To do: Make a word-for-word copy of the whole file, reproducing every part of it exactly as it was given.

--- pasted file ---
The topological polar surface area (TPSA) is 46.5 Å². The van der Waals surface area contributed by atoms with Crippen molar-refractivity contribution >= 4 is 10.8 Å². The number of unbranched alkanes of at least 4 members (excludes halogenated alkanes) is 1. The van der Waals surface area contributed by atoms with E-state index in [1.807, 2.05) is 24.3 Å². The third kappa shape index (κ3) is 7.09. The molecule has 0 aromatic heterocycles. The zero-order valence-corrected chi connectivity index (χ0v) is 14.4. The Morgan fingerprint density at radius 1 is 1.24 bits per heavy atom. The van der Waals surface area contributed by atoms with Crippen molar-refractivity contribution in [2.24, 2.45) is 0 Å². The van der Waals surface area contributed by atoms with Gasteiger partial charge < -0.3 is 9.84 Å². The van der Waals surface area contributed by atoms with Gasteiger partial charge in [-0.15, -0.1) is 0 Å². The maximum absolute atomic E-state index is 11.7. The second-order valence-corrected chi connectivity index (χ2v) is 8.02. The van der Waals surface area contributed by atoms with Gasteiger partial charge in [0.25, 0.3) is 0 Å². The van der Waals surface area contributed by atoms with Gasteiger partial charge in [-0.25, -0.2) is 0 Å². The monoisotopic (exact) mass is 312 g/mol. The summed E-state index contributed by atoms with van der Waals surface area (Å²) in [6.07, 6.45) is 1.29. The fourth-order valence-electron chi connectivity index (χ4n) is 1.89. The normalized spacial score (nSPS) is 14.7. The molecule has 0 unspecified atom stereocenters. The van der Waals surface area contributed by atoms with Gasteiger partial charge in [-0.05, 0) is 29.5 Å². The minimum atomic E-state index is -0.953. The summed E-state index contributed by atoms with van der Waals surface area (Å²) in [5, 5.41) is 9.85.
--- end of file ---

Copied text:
The topological polar surface area (TPSA) is 46.5 Å². The van der Waals surface area contributed by atoms with Crippen molar-refractivity contribution >= 4 is 10.8 Å². The number of unbranched alkanes of at least 4 members (excludes halogenated alkanes) is 1. The van der Waals surface area contributed by atoms with E-state index in [1.807, 2.05) is 24.3 Å². The third kappa shape index (κ3) is 7.09. The molecule has 0 aromatic heterocycles. The zero-order valence-corrected chi connectivity index (χ0v) is 14.4. The Morgan fingerprint density at radius 1 is 1.24 bits per heavy atom. The van der Waals surface area contributed by atoms with Crippen molar-refractivity contribution in [2.24, 2.45) is 0 Å². The van der Waals surface area contributed by atoms with Gasteiger partial charge < -0.3 is 9.84 Å². The van der Waals surface area contributed by atoms with Gasteiger partial charge in [-0.15, -0.1) is 0 Å². The maximum absolute atomic E-state index is 11.7. The second-order valence-corrected chi connectivity index (χ2v) is 8.02. The van der Waals surface area contributed by atoms with Gasteiger partial charge in [0.25, 0.3) is 0 Å². The van der Waals surface area contributed by atoms with Gasteiger partial charge in [-0.25, -0.2) is 0 Å². The monoisotopic (exact) mass is 312 g/mol. The summed E-state index contributed by atoms with van der Waals surface area (Å²) in [6.07, 6.45) is 1.29. The fourth-order valence-electron chi connectivity index (χ4n) is 1.89. The normalized spacial score (nSPS) is 14.7. The molecule has 0 unspecified atom stereocenters. The van der Waals surface area contributed by atoms with Gasteiger partial charge in [-0.05, 0) is 29.5 Å². The minimum atomic E-state index is -0.953. The summed E-state index contributed by atoms with van der Waals surface area (Å²) in [5, 5.41) is 9.85.